UNDER FURTHER REVIEW – Neon Deion comes to CU: a ‘Prime Time’ preview

In the biggest move since Russell Wilson came to Broncos Country last spring, Deion Sanders has agreed to be the University of Colorado’s next head football coach.

Here we go again in the Anticipation/Expectation Department.

Neon Deion—as he was known before Prime Time became his moniker—ascended to college football’s “hottest coaching commodity” status by winning 23 games the past two seasons at Jackson State, coaching the Tigers to their first undefeated season in school history (12-0 this year), growing home attendance to more than 30,000 per game, running away with back-to-back Southwestern Athletic Conference championships (JSU’s first since 2007), and in the process proving to be a magnetic attraction for young players.

Based on his meteoric rise, it’s assumed he can work similar magic in the shadow of The Flatirons, which haven’t seen sunshine in the form of a winning record in 15 of the last 16 full autumns.

Sanders—co-star of the current Aflac commercials with Alabama living legend Nick Saban and an established pitchman and television personality—earned his nicknames by doing things on both the gridiron and ball diamond that no other mortal has matched—and by being flamboyant, colorful and charismatic.

He is the only athlete to play in both a Super Bowl and a World Series; the only athlete to suit up for both a National Football League game and a regular-season Major League Baseball game the same day; and the only athlete to hit a home run in a Big League baseball game and score a touchdown in a pro football game the same week. 

He played 14 seasons in the NFL and nine in MLB—leading the NFL in three categories (longest interception return, 82 yards, in 1990; and 303 total interception return yards and three return touchdowns in 1994), and the National League in two (14 triples in 1992, when he finished with a career-high .304 batting average, and 16 times caught stealing in ’94 while setting a career high with 38 stolen bases).

He’s been inducted into both the college and pro football Halls of Fame and has received the Football Championship Series (FCS) Eddie Robinson Coach of the Year Award. In addition, he was named the 2021 SWAC Coach of the Year and deserves it again after Jackson State capped an unbeaten 2022 by routing Southern in the conference championship game last weekend.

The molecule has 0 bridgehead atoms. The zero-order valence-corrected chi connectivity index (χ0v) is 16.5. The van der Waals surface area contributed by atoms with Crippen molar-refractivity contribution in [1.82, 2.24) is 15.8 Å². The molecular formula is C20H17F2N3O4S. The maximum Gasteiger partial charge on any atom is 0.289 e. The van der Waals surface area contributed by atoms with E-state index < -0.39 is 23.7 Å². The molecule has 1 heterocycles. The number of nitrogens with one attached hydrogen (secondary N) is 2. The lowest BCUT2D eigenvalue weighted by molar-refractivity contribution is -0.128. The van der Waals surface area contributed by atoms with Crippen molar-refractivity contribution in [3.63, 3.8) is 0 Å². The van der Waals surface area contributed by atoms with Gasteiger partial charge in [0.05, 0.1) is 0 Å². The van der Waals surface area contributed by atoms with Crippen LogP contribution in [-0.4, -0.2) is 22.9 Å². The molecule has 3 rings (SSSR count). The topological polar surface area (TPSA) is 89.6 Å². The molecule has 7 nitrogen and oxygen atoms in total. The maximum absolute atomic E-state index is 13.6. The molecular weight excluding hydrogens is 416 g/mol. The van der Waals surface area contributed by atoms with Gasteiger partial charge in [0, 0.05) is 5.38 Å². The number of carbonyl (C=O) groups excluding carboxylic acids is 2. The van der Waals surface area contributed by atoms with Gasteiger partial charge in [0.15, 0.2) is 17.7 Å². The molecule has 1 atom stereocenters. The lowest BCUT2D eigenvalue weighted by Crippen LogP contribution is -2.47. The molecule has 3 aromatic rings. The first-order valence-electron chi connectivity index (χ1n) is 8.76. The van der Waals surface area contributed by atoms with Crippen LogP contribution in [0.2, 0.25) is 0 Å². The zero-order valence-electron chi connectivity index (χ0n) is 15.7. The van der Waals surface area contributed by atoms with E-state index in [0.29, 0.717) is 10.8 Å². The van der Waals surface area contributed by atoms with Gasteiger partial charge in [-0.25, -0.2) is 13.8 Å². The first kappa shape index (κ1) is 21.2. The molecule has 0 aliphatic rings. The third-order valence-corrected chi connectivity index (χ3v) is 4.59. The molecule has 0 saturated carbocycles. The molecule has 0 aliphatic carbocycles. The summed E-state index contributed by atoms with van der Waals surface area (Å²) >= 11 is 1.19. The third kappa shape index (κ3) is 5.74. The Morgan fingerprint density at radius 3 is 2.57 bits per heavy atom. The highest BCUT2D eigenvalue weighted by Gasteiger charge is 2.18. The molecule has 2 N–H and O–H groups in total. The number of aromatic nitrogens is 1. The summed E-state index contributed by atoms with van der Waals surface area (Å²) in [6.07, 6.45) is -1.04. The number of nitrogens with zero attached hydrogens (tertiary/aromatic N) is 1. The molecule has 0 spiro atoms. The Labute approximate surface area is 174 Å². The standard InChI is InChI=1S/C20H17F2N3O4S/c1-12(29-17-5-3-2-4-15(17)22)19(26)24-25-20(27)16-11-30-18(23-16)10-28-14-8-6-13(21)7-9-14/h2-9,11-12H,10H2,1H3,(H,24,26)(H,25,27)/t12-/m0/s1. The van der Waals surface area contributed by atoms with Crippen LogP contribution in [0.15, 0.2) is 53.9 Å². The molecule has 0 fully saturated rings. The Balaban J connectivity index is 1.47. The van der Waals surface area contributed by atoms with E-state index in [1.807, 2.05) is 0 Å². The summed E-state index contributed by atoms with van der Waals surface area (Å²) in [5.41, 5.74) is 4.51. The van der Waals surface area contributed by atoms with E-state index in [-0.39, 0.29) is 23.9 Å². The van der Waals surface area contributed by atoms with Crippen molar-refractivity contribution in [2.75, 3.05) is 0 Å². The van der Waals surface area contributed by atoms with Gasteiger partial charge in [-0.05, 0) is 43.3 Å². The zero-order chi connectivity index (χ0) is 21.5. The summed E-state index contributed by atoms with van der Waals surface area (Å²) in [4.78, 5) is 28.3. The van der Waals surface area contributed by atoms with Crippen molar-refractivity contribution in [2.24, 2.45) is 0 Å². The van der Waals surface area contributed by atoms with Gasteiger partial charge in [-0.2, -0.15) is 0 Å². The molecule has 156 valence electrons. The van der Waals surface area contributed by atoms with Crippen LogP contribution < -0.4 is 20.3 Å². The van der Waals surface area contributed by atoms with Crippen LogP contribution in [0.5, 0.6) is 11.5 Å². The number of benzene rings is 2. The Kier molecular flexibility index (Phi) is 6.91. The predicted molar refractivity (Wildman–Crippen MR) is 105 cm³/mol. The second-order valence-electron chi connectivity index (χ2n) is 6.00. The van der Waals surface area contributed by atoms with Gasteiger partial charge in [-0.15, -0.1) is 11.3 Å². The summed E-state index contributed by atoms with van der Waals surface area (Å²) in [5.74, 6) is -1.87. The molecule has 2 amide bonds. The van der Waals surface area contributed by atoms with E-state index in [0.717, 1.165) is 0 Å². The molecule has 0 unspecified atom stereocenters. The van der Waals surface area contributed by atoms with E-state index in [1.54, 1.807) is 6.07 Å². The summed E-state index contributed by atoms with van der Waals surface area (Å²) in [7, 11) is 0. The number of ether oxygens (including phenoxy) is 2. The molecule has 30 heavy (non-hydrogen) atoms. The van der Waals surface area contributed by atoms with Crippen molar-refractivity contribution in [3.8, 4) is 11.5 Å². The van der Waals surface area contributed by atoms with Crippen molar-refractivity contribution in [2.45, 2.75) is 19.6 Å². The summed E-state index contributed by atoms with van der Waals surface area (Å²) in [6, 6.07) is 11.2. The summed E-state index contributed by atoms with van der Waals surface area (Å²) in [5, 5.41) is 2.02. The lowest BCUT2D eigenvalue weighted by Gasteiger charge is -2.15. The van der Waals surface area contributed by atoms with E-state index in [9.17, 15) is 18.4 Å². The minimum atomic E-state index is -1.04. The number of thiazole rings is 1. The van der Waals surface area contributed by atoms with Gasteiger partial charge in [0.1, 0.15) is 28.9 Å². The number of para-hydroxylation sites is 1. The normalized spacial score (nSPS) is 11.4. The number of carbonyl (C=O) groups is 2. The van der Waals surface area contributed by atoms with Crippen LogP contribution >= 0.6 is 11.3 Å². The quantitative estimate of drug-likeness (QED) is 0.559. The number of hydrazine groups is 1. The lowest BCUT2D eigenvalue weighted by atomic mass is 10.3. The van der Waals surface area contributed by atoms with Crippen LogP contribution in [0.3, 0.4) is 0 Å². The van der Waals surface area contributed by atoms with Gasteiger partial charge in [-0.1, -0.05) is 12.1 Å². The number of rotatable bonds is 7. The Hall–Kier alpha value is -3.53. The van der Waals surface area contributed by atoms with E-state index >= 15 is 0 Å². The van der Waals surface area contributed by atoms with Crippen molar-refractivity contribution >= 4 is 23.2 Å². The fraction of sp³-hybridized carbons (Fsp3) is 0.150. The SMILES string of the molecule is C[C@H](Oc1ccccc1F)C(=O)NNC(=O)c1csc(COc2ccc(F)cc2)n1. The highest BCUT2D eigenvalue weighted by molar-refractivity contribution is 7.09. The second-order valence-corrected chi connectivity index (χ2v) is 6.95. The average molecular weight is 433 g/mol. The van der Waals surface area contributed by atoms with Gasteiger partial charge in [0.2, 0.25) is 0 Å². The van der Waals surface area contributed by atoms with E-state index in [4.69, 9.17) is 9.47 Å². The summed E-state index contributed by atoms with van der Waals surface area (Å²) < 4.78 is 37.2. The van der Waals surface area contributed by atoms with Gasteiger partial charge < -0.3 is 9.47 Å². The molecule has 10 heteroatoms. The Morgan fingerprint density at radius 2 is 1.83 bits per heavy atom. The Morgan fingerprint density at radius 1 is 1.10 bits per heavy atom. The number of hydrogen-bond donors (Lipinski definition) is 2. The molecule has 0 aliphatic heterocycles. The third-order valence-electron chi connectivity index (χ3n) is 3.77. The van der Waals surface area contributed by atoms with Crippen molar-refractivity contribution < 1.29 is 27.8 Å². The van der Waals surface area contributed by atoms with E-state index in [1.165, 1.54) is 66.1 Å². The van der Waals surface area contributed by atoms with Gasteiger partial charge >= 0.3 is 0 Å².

Thus, having shown that Prime Time is capable of almost unimaginable feats of derring-do AND showmanship, here’s a timeline of how his next few years might play out here in the Rocky Mountains:

A record 36 starters in other major college football programs pass through the NCAA Transfer Portal and flock to CU to play for Coach Prime in his first season.

The coach’s sons, quarterback Shedeur, who wins the Heisman Trophy in his senior season, and Shilo, a defensive back who settles for All-America honors, follow their dad from Jackson State.

In Year One, Prime’s Buffs post their first winning record in the last six full seasons (abbreviated Covid season excluded) and second in the last 16. At the same time, hoping there’s still some neon left in the baseball version of Deion, the Rockies sign him to hit leadoff and play center field, even though he’s 30 years past that time when he was a .300 hitter and tripled 14 times for the Braves.

His return to baseball a marvel in itself, Deion is hired to take Dealin’ Doug’s place in those baseball-oriented TV commercials. Coach Prime also finds a way to expand the spots to extend NIL deals to Shedeur and Shilo.

In Year Two, the Primes are the talk of college football, making the first 12-team College Football Playoff field and facing Nick Saban’s Crimson Tide in a first-round game—in the inaugural Aflac Bowl.

In Year Three, Colorado wins the national championship but loses its coach to the Broncos, who just stumbled through their eighth straight losing season—their second under hapless Nathaniel Hackett’s ill-fated successor. Shedeur Sanders is in line to follow Russell Wilson, who is retiring after a fourth disappointing season since Denver acquired him from the Seahawks.

All jokes aside, this hire should, at least, restore the Buffs to respectability. Overnight, CU will be an ATTRACTION across the PAC 12. Look for CU to suddenly be popular with the TV networks, too.

And they’ll win some games, maybe more than they lose.

The question is:  How long will it be “Prime Time” in these parts?

Denny Dressman is a veteran of 43 years in the newspaper business, including 25 at the Rocky Mountain News, where he began as executive sports editor. He is the author of 14 books, eight of them sports-related. You can write to Denny at dennydressman@comcast.net.